An Australian Legacy in Chongqing
1 September 2017
Amid the headlines of Chongqing as the world’s largest metropolis (30 million), impressive economic growth (10.5 percent in the first half of 2017) and ensuing business opportunities for Australians, there is a little known piece of Australian history that is carefully preserved.
Off the tourist beaten track in an inner city park called Eling (Goose Ridge) Park is a humble two-storey building that you could easily miss. The city parks administration building appears unremarkable, except for a small plaque with the Australian crest on the stone arch gate that says the building once housed Australia’s first diplomatic mission to China.
A green haven in the busting megalopolis of modern Chongqing
From 1941 to 1946, the Australian Legation, as it was then called, represented the Australian Government in wartime China. It was Australia’s third overseas diplomatic post, after Washington and Tokyo. It wasn’t called an embassy as we had just started to forge our own foreign policy distinct from the UK. Australia and China exchanged senior diplomats with less than ambassadorial status. Hence, the mission was termed a Legation rather than an Embassy. However, the work of the Legation – to foster good bilateral relations and keep Canberra informed of developments – was similar to modern embassies.
The Australian Legation, 1942. Credit: Chongqing Foreign Affairs Office
Twenty two Australians were known to have rotated through the Legation during its lifetime, on postings ranging from less than one year to five. They relied heavily on 17 local Chinese staff.
Mabel Lee (Translator), Michael Keon (Press Attaché), Catherine Ma (Typist), Max Loveday (Third Secretary), Charles Lee (Second Secretary) and Barry Hall (Third Secretary). Credit: E.B.Hall
Life in wartime Chungking (the old rendering of Chongqing) was tough. There was heavy bombing and frequent interruptions to supply of food, water and other necessities. The Legation building had no sanitation or running water and the electricity supply was erratic, which meant that work after dark was done by candlelight. Legation staff were often sick. With China’s coastal ports under Japanese control, staff could only get in and out of China from the west, through India and Burma. After Burma was occupied by the Japanese in 1942, Legation staff had to fly the dangerous route over ‘The Hump’ (ie, the Himalayas) between northern India and Kunming.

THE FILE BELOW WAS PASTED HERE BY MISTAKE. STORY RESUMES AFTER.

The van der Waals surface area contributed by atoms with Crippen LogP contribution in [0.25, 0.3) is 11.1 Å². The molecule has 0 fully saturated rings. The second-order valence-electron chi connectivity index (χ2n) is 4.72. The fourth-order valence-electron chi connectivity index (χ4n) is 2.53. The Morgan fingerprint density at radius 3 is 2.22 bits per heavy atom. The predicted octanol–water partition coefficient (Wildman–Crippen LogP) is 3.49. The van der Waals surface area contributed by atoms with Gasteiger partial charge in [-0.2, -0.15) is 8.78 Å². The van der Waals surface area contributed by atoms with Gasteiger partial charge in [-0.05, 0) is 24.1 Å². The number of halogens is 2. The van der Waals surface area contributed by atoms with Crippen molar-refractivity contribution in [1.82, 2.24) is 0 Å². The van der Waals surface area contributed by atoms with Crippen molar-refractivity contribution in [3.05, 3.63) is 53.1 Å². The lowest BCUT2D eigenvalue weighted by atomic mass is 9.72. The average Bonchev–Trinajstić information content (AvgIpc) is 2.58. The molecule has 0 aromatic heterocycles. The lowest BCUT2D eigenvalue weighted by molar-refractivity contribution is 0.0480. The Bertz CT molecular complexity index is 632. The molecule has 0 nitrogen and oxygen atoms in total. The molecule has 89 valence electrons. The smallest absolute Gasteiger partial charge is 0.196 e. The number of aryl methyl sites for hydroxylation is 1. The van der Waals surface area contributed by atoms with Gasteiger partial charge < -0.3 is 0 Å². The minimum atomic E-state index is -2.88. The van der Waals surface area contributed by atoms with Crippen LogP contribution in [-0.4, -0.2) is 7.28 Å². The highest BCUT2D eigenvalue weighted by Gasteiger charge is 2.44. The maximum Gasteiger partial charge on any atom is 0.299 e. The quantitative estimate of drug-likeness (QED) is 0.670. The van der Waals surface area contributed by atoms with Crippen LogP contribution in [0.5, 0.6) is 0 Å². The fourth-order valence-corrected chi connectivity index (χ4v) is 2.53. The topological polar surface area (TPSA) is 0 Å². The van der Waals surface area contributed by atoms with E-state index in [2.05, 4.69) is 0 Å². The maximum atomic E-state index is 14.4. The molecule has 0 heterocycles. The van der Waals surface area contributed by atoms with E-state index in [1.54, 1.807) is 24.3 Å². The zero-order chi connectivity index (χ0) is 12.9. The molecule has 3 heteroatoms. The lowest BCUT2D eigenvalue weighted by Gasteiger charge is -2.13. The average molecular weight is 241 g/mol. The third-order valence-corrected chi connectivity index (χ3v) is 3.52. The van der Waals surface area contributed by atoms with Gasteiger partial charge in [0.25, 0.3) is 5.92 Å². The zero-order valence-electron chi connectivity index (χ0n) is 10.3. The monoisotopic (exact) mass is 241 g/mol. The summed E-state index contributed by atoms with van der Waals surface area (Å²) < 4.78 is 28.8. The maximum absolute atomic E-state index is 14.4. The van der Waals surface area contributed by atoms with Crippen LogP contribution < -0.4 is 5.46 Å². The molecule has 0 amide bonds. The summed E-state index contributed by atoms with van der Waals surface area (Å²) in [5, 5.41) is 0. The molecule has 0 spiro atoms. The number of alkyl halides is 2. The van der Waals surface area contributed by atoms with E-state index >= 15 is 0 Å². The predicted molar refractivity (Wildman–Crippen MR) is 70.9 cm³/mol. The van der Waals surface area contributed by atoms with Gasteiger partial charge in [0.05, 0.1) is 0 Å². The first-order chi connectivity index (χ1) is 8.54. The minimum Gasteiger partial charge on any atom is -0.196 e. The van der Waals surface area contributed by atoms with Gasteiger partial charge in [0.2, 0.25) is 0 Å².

Chongqing's Jialing River, 1941. Credit: American Geographical Society Library
Archived records tell a story of capable and diligent Legation staff who had a good reputation among the local authorities and other legations. Aside from Frederic Eggleston, Keith Officer and Douglas Copland, each of whom headed the Legation over the five years in Chongqing, two remarkable junior officers also stood out as pioneers in their field.
Charles Lee arrived in Chungking as a 28 year old after only spending five months in the then Department of External Affairs. As the first Chinese Australian diplomat, he represented the emerging face of multicultural Australia at the time but also puzzled many people who couldn’t reconcile his Chinese ethnicity with his Australian nationality. Lee struggled to find his feet in his first year but soon became an indispensable team member with his strong contacts in the then Chinese government and also other political actors.
Charles Lee heads for Hong Kong with the Legation's diplomatic bag (lower right). Credit: E.B. Hall
Maris King was only 20 when she arrived alone in Chungking to be the secretary to Eggleston. Despite being told that her role in Chungking was “no job for a woman” because of difficult conditions there, she excelled in her work. She was widely known for intellectual curiosity, her sense of adventure and lust for life, notwithstanding having a disability and not speaking any Chinese. Her long and successful career with the Department of External Affairs culminated with a posting as the Australian High Commissioner to Tonga.
Maris departs. Credit: Courier Mail, 22 July 1943
So if you’re visiting Chongqing, make sure to visit Eling Park and the parks administration building. The old Australian Legation building continues to stand as a proud symbol of Australia’s longstanding relationship with southwest China.
The Australian Consulate-General in Chengdu, with the assistance of the Chinese Museum in Melbourne, commissioned an illustrated history of our mission, The Chungking Legation: Australia’s diplomatic mission in wartime China.
Copies can be purchased from the Chinese Museum in Melbourne
Click here to return to Australian Consul-General's Blog on Southwest China